Learn about the messaging capabilities that MQ telemetry transport (MQTT) brings to mobile platforms and devices. It’s a lightweight protocol designed to minimize network traffic and quickly and simply bring the reliability of messaging applications written for these environments.
MQTT can be used for mobile apps and also for telemetry and sensor machine-to-machine (M2M) apps.
For apps running on mobile devices, such as smartphones and tablets, MQTT offers a highly scalable publish/subscribe protocol with assured delivery. This saves the mobile app developer having to deal with connectivity logic for their application. Large numbers of mobile apps can connect into the enterprise using MQTT coming into an IBM MQ server. See Servers for Mobile Messaging & M2M.
Telemetry is the automated sensing, measurement of data, and control of remote devices. The emphasis is on the transmission of data from devices to a central control point. Telemetry also includes sending configuration and control information to devices.
An MQTT app can connect these small and often remote devices using the MQTT protocol. IBM MQ bridges between devices connected with the MQTT protocol and the enterprise. The bridge makes it easier to build "smart solutions". Smart solutions unlock the wealth of information that can be provided to business by integrating this sensor and device information with the rest of the business. Two examples of smart applications based on telemetry are smart electricity, and smart health services.
- An MQTT message that contains energy usage data sent to service provider.
- A telemetry application sends control commands that are based on analysis of energy usage data.
- For more information, see Telemetry scenario: Home energy monitoring and control.
- A telemetry application sends your health data to your hospital and doctor.
- MQTT message alerts or feedback can be sent based on analysis of your health data.
- For more information, see Telemetry scenario: Home patient monitoring.
The MQTT protocol is lightweight in the sense that clients are small, and it uses network bandwidth efficiently. The MQTT protocol supports assured delivery and fire-and-forget transfers. In the protocol, message delivery is decoupled from the application. The extent of decoupling in an application depends on the way an MQTT client and MQTT server are written. Decoupled delivery frees up an application from any server connection, and from waiting for messages. The interaction model is like email, but optimized for application programming.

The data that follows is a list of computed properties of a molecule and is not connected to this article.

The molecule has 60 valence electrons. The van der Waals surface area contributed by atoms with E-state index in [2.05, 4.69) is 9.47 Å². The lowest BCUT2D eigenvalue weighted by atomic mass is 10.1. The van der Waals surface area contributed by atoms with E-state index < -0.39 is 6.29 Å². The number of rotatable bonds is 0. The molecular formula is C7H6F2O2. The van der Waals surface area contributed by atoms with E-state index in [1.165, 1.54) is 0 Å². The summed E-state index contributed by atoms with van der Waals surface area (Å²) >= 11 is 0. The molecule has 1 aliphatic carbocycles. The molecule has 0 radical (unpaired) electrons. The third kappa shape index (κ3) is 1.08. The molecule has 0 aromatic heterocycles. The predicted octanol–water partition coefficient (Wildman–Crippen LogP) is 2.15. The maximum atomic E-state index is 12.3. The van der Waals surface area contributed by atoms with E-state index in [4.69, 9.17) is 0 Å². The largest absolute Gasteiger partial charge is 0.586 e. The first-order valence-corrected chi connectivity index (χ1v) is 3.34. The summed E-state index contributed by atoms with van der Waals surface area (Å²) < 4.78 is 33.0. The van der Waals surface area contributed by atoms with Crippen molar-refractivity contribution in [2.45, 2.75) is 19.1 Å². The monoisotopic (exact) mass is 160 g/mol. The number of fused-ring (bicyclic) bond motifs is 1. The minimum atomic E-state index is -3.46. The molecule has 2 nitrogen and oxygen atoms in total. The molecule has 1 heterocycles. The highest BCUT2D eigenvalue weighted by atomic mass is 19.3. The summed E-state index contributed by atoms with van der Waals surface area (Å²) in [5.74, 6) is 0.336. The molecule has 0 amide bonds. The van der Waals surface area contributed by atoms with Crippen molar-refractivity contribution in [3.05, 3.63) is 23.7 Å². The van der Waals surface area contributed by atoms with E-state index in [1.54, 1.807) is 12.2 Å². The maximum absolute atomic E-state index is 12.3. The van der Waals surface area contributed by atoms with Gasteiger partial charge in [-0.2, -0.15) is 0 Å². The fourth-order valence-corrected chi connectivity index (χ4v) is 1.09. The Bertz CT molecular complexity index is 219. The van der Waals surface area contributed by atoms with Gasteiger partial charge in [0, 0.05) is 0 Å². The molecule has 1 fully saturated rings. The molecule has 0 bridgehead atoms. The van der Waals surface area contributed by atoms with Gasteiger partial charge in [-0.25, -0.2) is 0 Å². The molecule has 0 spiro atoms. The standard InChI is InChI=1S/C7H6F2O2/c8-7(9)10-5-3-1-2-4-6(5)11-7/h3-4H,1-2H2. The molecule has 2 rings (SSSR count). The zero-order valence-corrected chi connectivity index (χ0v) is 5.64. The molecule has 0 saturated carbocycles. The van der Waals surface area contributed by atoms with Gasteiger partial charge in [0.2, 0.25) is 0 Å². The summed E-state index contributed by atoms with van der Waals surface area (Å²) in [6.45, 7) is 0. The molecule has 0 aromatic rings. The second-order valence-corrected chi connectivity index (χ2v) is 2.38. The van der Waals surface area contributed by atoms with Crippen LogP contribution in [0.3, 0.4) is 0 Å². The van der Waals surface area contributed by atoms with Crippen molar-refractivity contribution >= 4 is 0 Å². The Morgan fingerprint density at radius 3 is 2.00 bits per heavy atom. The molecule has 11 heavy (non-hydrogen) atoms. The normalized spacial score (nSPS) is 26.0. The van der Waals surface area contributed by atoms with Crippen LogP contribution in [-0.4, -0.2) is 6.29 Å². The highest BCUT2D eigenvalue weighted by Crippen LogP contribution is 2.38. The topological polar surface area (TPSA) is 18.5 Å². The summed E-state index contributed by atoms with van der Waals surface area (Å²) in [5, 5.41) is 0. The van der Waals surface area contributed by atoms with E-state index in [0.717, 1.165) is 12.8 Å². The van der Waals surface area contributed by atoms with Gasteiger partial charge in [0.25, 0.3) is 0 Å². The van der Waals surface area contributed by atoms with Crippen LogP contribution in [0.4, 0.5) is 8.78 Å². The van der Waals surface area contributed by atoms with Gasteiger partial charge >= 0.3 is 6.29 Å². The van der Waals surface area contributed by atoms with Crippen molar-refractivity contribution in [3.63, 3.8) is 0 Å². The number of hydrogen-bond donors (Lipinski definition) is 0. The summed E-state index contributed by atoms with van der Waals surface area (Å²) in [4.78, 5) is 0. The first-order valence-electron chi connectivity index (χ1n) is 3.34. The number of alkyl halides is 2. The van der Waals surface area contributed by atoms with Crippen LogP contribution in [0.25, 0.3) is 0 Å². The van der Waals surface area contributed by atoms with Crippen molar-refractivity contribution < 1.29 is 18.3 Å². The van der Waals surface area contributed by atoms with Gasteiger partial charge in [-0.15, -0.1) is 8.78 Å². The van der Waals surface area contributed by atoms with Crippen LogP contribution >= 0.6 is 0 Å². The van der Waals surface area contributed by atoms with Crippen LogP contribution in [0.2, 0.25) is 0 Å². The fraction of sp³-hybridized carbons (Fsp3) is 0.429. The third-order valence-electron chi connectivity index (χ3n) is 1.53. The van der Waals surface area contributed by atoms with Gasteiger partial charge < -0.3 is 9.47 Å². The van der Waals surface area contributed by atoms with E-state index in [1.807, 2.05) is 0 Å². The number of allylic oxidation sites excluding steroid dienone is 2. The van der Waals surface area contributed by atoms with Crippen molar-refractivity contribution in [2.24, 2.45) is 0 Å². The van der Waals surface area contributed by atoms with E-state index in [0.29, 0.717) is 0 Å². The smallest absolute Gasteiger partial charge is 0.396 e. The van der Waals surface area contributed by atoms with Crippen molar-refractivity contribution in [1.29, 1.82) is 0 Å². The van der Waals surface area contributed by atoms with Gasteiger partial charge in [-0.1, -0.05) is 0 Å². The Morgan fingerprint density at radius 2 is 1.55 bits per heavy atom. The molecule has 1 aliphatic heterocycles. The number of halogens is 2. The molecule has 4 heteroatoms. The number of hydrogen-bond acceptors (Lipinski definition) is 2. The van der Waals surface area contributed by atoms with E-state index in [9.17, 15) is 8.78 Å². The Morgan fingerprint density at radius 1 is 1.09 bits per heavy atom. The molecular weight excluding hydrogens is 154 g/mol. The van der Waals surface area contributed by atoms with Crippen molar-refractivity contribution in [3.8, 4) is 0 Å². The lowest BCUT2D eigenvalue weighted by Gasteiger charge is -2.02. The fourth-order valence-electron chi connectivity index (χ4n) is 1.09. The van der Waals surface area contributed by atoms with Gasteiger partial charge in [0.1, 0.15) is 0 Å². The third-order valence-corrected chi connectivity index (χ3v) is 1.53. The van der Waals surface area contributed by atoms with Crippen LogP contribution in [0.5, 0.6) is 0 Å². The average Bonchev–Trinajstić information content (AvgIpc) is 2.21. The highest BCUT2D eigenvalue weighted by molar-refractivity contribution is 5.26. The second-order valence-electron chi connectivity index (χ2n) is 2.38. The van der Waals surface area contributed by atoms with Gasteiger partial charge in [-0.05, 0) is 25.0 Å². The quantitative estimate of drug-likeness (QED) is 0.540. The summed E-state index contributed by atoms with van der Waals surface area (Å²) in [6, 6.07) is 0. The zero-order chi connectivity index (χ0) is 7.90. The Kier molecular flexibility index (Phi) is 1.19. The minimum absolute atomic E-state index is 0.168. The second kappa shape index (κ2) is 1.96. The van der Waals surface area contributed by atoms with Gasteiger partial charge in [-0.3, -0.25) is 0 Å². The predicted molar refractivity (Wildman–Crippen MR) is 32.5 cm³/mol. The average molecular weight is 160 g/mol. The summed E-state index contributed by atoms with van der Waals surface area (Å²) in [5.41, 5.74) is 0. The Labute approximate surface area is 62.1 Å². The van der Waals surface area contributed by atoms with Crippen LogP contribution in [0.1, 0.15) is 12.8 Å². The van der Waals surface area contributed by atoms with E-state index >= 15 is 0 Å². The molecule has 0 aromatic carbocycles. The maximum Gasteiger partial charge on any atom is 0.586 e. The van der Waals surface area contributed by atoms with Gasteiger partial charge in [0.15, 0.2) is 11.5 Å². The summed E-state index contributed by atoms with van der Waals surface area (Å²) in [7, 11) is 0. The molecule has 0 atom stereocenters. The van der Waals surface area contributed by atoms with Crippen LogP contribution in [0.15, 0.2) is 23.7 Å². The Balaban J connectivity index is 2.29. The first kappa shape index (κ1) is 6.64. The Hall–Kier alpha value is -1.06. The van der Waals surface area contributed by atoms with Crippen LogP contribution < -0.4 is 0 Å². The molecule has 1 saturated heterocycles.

The MQTT V3.1 protocol is a fully published specification that was jointly authored by IBM and Eurotech; see MQTT V3.1 Protocol Specification. The specification identifies a number of distinctive features about the protocol:
- It is a publish/subscribe protocol.
- In addition to providing one-to-many message distribution, publish/subscribe decouples applications. Both features are useful in applications that have many clients.
- It is not dependent in any way on the message content.
- It runs over TCP/IP, which provides basic network connectivity.
- It has three qualities of service for message delivery:
At most once
- Messages are delivered according to the best efforts of the underlying Internet Protocol network. Message loss might occur.
- Use this quality of service with communicating ambient sensor data, for example. It does not matter if an individual reading is lost, if the next one is published soon after.
At least once
- Messages are assured to arrive but duplicates might occur.
- Messages are assured to arrive exactly once.
- Use this quality of service with billing systems, for example. Duplicate or lost messages might lead to inconvenience or imposing incorrect charges.
- It is economical in the way it manages the flow of messages on the network. For example, the fixed-length header is only 2 bytes long, and protocol exchanges are minimized to reduce network traffic.
- It has a
Last Will and Testamentfeature that notifies subscribers of the abnormal disconnection of a client from the MQTT server. See Last will and testament publication.
MQTT version 3.1 is supported by IBM MQ and IBM MessageSight.
This developerWorks® Messaging community is a good starting point for MQTT developers who are writing applications for mobile platforms or telemetry devices.
MQTT.org is a good place to go to learn about and discuss implementations and extensions to the MQTT protocol.